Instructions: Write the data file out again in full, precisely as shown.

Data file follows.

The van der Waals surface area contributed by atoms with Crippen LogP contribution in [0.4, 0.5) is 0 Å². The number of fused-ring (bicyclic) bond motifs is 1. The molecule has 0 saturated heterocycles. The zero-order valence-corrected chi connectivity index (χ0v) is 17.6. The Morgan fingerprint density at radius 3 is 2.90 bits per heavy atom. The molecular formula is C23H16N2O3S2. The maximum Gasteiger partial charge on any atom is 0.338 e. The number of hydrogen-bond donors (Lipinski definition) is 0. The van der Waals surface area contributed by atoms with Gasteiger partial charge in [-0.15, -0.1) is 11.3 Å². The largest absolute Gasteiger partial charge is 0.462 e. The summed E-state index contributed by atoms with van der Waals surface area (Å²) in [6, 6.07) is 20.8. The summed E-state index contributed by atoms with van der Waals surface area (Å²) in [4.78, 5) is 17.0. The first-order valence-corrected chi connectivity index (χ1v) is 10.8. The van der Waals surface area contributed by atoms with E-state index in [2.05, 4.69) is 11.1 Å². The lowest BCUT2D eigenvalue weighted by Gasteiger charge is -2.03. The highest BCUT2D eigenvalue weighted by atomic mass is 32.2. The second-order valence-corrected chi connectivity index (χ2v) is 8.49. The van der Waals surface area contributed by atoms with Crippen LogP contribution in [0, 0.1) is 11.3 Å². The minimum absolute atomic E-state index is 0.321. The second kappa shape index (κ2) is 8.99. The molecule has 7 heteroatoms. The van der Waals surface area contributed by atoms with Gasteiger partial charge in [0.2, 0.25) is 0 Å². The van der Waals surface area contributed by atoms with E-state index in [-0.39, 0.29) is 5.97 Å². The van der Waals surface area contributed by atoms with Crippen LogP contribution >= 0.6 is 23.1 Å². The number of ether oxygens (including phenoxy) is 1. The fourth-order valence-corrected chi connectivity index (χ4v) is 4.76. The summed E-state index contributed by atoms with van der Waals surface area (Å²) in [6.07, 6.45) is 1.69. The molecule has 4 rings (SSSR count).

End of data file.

The van der Waals surface area contributed by atoms with Crippen LogP contribution in [0.4, 0.5) is 0 Å². The number of fused-ring (bicyclic) bond motifs is 1. The molecule has 0 saturated heterocycles. The zero-order valence-corrected chi connectivity index (χ0v) is 17.6. The Morgan fingerprint density at radius 3 is 2.90 bits per heavy atom. The molecular formula is C23H16N2O3S2. The maximum Gasteiger partial charge on any atom is 0.338 e. The number of hydrogen-bond donors (Lipinski definition) is 0. The van der Waals surface area contributed by atoms with Gasteiger partial charge in [-0.15, -0.1) is 11.3 Å². The largest absolute Gasteiger partial charge is 0.462 e. The summed E-state index contributed by atoms with van der Waals surface area (Å²) in [6, 6.07) is 20.8. The summed E-state index contributed by atoms with van der Waals surface area (Å²) in [4.78, 5) is 17.0. The first-order valence-corrected chi connectivity index (χ1v) is 10.8. The van der Waals surface area contributed by atoms with E-state index in [2.05, 4.69) is 11.1 Å². The lowest BCUT2D eigenvalue weighted by Gasteiger charge is -2.03. The highest BCUT2D eigenvalue weighted by atomic mass is 32.2. The second-order valence-corrected chi connectivity index (χ2v) is 8.49. The van der Waals surface area contributed by atoms with Crippen LogP contribution in [0, 0.1) is 11.3 Å². The minimum absolute atomic E-state index is 0.321. The second kappa shape index (κ2) is 8.99. The molecule has 7 heteroatoms. The van der Waals surface area contributed by atoms with Gasteiger partial charge in [0.2, 0.25) is 0 Å². The van der Waals surface area contributed by atoms with E-state index in [-0.39, 0.29) is 5.97 Å². The van der Waals surface area contributed by atoms with Crippen LogP contribution >= 0.6 is 23.1 Å². The number of ether oxygens (including phenoxy) is 1. The fourth-order valence-corrected chi connectivity index (χ4v) is 4.76. The summed E-state index contributed by atoms with van der Waals surface area (Å²) in [6.07, 6.45) is 1.69. The molecule has 4 rings (SSSR count).